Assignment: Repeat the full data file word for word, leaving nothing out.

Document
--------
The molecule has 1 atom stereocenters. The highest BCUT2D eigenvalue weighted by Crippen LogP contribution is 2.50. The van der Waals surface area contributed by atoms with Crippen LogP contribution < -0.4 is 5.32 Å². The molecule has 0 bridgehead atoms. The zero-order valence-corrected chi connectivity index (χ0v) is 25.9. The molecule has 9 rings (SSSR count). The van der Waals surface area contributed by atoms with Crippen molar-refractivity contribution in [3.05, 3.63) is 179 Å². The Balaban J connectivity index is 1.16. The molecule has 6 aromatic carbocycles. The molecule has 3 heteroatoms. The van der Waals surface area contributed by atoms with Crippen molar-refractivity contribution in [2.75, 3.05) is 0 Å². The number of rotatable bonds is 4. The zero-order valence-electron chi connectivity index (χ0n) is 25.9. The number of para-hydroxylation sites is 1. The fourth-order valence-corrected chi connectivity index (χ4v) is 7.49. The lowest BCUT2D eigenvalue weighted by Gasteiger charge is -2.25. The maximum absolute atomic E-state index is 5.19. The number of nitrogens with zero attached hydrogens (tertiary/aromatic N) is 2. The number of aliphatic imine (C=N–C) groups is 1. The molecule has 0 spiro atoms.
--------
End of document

The molecule has 1 atom stereocenters. The highest BCUT2D eigenvalue weighted by Crippen LogP contribution is 2.50. The van der Waals surface area contributed by atoms with Crippen LogP contribution < -0.4 is 5.32 Å². The molecule has 0 bridgehead atoms. The zero-order valence-corrected chi connectivity index (χ0v) is 25.9. The molecule has 9 rings (SSSR count). The van der Waals surface area contributed by atoms with Crippen molar-refractivity contribution in [3.05, 3.63) is 179 Å². The Balaban J connectivity index is 1.16. The molecule has 6 aromatic carbocycles. The molecule has 3 heteroatoms. The van der Waals surface area contributed by atoms with Crippen molar-refractivity contribution in [2.75, 3.05) is 0 Å². The number of rotatable bonds is 4. The zero-order valence-electron chi connectivity index (χ0n) is 25.9. The number of para-hydroxylation sites is 1. The fourth-order valence-corrected chi connectivity index (χ4v) is 7.49. The lowest BCUT2D eigenvalue weighted by Gasteiger charge is -2.25. The maximum absolute atomic E-state index is 5.19. The number of nitrogens with zero attached hydrogens (tertiary/aromatic N) is 2. The number of aliphatic imine (C=N–C) groups is 1. The molecule has 0 spiro atoms.